Baker Academic

Saturday, January 21, 2017

Jesus Trolls the Donald

Ed Kilgore of the New York Daily Intelligencer suggests that Rev. Samuel Rodriguez use Matthew 5's "Beatitudes" to rebuke Trump's proposed policies during his inauguration.

This was also suggested by James Crossley via Facebook yesterday. If so, I wonder whether such an act of protest does more harm than good. After all, as Kilgore acknowledges, typical listeners will not pay much attention to the subtly of the protest. Thus the passage would be heard by most as an appropriation of Jesus' words in support of Trump.

I wonder if any of our readers noticed this during the ceremonies and what they made of it.



  1. What stuck out to me about Rev. Rodriguez's reading was his use of the NLT, which renders the beatitudes in a more direct way than most other translations:

    God blesses those who are poor and realize their need for him, for the Kingdom of Heaven is theirs.
    God blesses those who mourn, for they will be comforted.
    God blesses those who are humble, for they will inherit the whole earth.
    God blesses those who hunger and thirst for justice, for they will be satisfied.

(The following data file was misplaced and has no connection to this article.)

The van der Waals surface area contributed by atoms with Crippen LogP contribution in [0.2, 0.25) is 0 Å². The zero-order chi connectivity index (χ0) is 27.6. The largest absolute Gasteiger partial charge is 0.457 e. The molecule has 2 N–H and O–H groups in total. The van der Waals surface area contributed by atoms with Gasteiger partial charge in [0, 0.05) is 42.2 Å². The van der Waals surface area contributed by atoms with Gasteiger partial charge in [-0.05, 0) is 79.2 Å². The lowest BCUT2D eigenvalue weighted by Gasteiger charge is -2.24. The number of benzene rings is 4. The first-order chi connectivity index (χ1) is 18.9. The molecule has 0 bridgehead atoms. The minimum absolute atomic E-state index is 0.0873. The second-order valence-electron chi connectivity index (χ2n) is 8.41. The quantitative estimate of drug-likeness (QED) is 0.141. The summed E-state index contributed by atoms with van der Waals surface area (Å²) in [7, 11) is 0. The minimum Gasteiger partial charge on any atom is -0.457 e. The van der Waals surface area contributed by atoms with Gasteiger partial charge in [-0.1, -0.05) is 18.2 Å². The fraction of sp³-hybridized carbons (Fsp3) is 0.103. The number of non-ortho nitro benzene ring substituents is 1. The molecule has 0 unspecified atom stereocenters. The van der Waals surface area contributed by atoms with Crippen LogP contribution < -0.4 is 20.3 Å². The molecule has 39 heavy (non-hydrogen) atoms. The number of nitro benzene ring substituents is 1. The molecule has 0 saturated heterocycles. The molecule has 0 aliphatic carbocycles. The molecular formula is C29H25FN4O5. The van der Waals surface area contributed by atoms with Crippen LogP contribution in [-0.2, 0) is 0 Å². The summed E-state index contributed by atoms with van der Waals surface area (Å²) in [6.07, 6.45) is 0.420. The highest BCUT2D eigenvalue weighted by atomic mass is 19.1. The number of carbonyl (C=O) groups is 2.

God blesses those who are merciful, for they will be shown mercy.
    He blesses those whose hearts are pure, for they will see God.

    I obviously can't prove that this translation was used instead of others, but if the reading of the beatitudes was intended as a rebuke then it does turn up the heat.

  2. I was certainly struck by the juxtaposition of the two. I turned to my colleague during Trump's "America First" speech and asked, "Weren't they just reading the Beatitudes a few moments ago?" It hadn't occurred to me that it might be a protest, although I was wondering whether Cardinal Dolan's prayer was one. It seemed to me that he was emphasizing the feminine pronoun as he repeatedly invoked the wisdom (sophia) of God.

  3. For Rev. Rodriquez I feel very sorry if, in fact, he saw fit to misuse holy scripture for political effect. I trust God.

    1. Anonymous, I think that you and I will disagree on the essentially political nature of the Bible and Jesus' message in particular.